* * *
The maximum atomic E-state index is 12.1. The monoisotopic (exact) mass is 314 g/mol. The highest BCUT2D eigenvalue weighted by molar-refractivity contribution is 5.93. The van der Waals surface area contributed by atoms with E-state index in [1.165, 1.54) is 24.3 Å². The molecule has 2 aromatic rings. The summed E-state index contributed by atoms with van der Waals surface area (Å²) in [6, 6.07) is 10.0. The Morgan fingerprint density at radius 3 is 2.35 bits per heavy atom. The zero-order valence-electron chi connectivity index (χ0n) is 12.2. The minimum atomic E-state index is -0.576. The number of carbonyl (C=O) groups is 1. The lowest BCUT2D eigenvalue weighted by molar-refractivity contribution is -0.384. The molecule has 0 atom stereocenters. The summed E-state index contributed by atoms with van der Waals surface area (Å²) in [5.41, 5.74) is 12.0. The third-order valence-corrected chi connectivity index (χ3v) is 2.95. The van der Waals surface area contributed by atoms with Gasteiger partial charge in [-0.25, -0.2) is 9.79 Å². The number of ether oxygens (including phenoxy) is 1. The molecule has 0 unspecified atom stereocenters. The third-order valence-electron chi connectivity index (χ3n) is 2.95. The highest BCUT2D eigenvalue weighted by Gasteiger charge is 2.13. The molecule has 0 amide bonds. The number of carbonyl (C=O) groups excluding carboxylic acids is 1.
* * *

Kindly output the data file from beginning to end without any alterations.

The maximum atomic E-state index is 12.1. The monoisotopic (exact) mass is 314 g/mol. The highest BCUT2D eigenvalue weighted by molar-refractivity contribution is 5.93. The van der Waals surface area contributed by atoms with E-state index in [1.165, 1.54) is 24.3 Å². The molecule has 2 aromatic rings. The summed E-state index contributed by atoms with van der Waals surface area (Å²) in [6, 6.07) is 10.0. The Morgan fingerprint density at radius 3 is 2.35 bits per heavy atom. The zero-order valence-electron chi connectivity index (χ0n) is 12.2. The minimum atomic E-state index is -0.576. The number of carbonyl (C=O) groups is 1. The lowest BCUT2D eigenvalue weighted by molar-refractivity contribution is -0.384. The molecule has 0 atom stereocenters. The summed E-state index contributed by atoms with van der Waals surface area (Å²) in [5.41, 5.74) is 12.0. The third-order valence-corrected chi connectivity index (χ3v) is 2.95. The van der Waals surface area contributed by atoms with Gasteiger partial charge in [-0.25, -0.2) is 9.79 Å². The number of ether oxygens (including phenoxy) is 1. The molecule has 0 unspecified atom stereocenters. The third-order valence-electron chi connectivity index (χ3n) is 2.95. The highest BCUT2D eigenvalue weighted by Gasteiger charge is 2.13. The molecule has 0 amide bonds. The number of carbonyl (C=O) groups excluding carboxylic acids is 1.